A vote on issuing an RFP is not required by trustees, but is done so “if there is concern about whether the Board of Trustees would refuse to approve the purchase,” Potok said.

According to Trustee Ilissa Miller, a Democrat, the delay between the first RFP and the second was “without a doubt” the direct result of Rosenblum and Santoro.

Although she said she did not know how the mayor and deputy mayor delayed the RFP from being issued, Miller speculated side conversations between Rosenblum and Slingerland could have caused the delay.

“I would assume [Mayor Rosenblum] told the village manager this wasn’t a priority and not to pursue it further,” Miller said. “The mayor clearly has some of his own missions.”

Miller said the delay was part of a “larger issue” on the current Board of Trustees, and that both Rosenblum and Santoro are not forthright with information and intentions.

“The lack of transparency and disconnect of information shared amongst the board by our mayor and deputy mayor is detrimental to the entire village,” Miller said. “It was very frustrating to hear we were delayed without knowing why we were delayed and where the direction came from inside the board to have it delayed.”

Although he was told by the board to issue the proposal publicly twice, Slingerland said it was the differing of opinions on the board—both publicly and in private conversations—that led to the delay.

“[The village administration] wasn’t intentionally holding it up, but looking for clearer directions,” Slingerland said.

Rosenblum denied any intentional interference with the issuing of the April RFP.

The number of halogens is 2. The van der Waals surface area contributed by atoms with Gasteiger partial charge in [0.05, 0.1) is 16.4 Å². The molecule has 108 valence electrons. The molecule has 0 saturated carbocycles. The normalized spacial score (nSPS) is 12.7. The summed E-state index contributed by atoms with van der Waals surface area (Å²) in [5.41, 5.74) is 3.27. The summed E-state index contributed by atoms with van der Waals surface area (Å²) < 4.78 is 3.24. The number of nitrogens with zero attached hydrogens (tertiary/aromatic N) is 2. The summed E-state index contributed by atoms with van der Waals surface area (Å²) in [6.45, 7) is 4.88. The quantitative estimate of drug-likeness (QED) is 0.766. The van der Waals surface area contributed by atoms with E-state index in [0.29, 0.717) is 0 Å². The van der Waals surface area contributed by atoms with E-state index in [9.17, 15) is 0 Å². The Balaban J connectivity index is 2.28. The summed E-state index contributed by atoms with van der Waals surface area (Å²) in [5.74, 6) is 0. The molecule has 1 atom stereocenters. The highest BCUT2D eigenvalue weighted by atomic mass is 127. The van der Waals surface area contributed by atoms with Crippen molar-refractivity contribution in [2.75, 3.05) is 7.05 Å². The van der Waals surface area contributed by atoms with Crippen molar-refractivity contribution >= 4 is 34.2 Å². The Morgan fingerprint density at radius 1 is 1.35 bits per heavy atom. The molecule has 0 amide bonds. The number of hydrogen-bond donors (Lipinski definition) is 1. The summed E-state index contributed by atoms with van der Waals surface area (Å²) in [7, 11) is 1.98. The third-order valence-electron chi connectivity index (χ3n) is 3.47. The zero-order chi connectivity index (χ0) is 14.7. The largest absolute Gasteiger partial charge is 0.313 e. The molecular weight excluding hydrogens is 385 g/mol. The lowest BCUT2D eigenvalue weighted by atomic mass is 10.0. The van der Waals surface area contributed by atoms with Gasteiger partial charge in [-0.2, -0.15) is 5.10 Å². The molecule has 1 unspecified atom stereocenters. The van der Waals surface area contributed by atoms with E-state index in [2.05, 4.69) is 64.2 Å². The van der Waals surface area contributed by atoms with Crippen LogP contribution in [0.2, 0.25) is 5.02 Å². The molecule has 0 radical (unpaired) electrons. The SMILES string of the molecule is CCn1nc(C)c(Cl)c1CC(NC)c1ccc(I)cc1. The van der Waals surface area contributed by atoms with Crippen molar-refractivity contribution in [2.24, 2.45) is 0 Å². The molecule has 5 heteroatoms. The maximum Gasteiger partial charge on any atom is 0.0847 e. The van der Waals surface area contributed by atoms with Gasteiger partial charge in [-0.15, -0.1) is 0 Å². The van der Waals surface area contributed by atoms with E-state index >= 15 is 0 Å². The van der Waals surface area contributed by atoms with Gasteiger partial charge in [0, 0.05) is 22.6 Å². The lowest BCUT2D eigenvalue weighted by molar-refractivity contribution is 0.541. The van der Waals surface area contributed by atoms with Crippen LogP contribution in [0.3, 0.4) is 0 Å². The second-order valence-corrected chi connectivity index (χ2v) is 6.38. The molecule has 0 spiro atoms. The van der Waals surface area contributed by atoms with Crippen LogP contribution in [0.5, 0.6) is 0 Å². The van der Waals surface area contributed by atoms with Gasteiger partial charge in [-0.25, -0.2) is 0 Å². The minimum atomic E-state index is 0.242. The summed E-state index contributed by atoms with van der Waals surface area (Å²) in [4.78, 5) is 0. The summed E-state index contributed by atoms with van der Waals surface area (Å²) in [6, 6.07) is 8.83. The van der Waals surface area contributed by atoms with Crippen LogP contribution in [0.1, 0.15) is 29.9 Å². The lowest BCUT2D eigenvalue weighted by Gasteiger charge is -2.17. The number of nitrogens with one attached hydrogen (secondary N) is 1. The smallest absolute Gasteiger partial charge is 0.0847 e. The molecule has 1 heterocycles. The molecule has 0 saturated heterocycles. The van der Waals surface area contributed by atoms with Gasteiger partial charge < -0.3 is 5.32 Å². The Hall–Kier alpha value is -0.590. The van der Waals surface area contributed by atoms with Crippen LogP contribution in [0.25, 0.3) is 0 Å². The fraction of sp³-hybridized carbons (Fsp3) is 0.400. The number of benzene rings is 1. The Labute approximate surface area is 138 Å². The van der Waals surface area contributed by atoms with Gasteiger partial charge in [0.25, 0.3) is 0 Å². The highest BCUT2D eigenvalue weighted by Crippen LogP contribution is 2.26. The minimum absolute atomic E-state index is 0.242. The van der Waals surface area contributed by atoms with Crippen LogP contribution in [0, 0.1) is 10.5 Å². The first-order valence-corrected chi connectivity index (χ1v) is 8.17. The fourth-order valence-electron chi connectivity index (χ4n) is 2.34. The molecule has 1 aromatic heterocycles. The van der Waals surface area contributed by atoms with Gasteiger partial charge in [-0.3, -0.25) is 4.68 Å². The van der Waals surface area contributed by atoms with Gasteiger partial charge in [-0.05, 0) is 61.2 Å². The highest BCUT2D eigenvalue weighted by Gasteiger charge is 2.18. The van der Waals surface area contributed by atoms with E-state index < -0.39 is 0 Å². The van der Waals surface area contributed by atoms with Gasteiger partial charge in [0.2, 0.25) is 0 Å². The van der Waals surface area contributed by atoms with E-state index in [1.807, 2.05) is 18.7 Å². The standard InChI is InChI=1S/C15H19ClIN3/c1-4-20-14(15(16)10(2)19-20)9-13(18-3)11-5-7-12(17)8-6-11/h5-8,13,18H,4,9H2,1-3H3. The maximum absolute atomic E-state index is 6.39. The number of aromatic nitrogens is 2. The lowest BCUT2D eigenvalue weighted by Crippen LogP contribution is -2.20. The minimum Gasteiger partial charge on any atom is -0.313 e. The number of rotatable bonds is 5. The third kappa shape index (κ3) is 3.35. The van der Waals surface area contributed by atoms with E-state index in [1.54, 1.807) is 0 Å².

“It’s a matter of doing it right, and I don’t think it has been set up right. It’s a sad commentary when someone who tries to make characterizations about myself and the deputy mayor is absent the majority of the time and can’t recall what is going on,” Rosenblum said in reference to Miller.

Saying the delay was due to a “miscommunication,” Rosenblum said there were questions remaining about the parking study’s results and multi-space meters’ cost to the village that lead to his no votes on the matter.

“An RFP should be done with as much information as possible,” he said.

The debate over parking solutions in the village is not new. The 2012 election season set the stage for differing opinions on the issue among members of the current board. Back then, the mayor had his own idea about how best to address the village’s parking woes.

Rosenblum announced his intention to seek proposals to build a multi-tiered automated parking garage on one of two village-owned lots off Mamaroneck Avenue in October 2012. Citing findings by his Ad Hoc Committee on Parking, the mayor argued it would increase available parking and put the village “on a steady course” vis a vis parking for the next few decades.